Salesforce.com's platform as a service (PaaS) product is known as Force.com. The Force.com platform allows external developers to create add-on applications that integrate into the main salesforce.com application and are hosted on salesforce.com's infrastructure.
Work.com, previously Rypple, is a social performance management platform. It is marketed as a solution for sales performance, customer service, marketing, and as a service that can be employed by human resource departments for broad use across an organization. Work.com service facilitates collaboration and shared contribution to individual, team, and organizational goals, and facilitates the exchange of feedback anonymously and publicly between peers and managers. Rypple was acquired by salesforce.com in 2011 and was re-branded as Work.com in September 2012.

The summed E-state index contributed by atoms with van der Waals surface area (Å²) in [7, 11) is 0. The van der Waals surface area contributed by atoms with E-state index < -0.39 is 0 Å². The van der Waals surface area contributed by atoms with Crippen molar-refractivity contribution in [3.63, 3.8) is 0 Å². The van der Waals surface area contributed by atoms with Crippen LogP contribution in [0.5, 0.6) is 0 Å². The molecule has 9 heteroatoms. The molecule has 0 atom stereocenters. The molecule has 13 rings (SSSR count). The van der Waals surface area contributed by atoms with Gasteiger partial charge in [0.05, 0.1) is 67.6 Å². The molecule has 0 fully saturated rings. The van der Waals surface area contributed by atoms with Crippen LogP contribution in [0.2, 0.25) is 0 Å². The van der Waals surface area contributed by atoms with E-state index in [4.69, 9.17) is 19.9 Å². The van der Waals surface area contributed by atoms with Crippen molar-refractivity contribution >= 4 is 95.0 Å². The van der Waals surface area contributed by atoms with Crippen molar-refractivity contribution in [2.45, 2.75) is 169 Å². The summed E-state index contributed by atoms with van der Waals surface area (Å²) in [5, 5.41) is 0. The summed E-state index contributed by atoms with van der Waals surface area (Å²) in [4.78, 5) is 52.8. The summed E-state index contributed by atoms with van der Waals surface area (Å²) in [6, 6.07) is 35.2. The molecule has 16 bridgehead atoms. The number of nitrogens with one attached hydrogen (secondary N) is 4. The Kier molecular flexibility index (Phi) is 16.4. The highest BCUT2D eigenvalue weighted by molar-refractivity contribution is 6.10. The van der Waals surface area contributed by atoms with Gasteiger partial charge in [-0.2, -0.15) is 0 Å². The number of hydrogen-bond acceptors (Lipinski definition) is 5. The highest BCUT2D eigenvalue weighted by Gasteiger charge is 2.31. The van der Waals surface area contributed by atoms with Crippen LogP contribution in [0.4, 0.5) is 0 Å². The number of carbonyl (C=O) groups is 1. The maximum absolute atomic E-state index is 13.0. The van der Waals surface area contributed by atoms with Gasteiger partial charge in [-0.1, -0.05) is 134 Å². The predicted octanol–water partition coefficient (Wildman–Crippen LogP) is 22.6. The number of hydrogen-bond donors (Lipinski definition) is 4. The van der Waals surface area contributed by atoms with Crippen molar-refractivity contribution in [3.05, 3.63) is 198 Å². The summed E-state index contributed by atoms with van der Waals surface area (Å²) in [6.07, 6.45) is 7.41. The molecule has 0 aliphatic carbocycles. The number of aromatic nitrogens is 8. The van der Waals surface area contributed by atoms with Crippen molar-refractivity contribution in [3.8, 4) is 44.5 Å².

Salesforce users can configure their CRM application. In the system, there are tabs such as "Contacts," "Reports," and "Accounts." Each tab contains associated information. For example, "Contacts" has standard fields like First Name, Last Name, and Email. Configuration can be done on each tab by adding user-defined custom fields.
Configuration can also be done at the "platform" level by adding configured applications to a Salesforce instance, that is adding sets of customized / novel tabs for specific vertical- or function-level (Finance, Human Resources, etc.) features.
Sales Performance Accelerator
Salesforce.com launched a new product called Sales Performance Accelerator in July 2013. It combines the CRM with the Work.com performance management application as well as customer lead information from Data.com.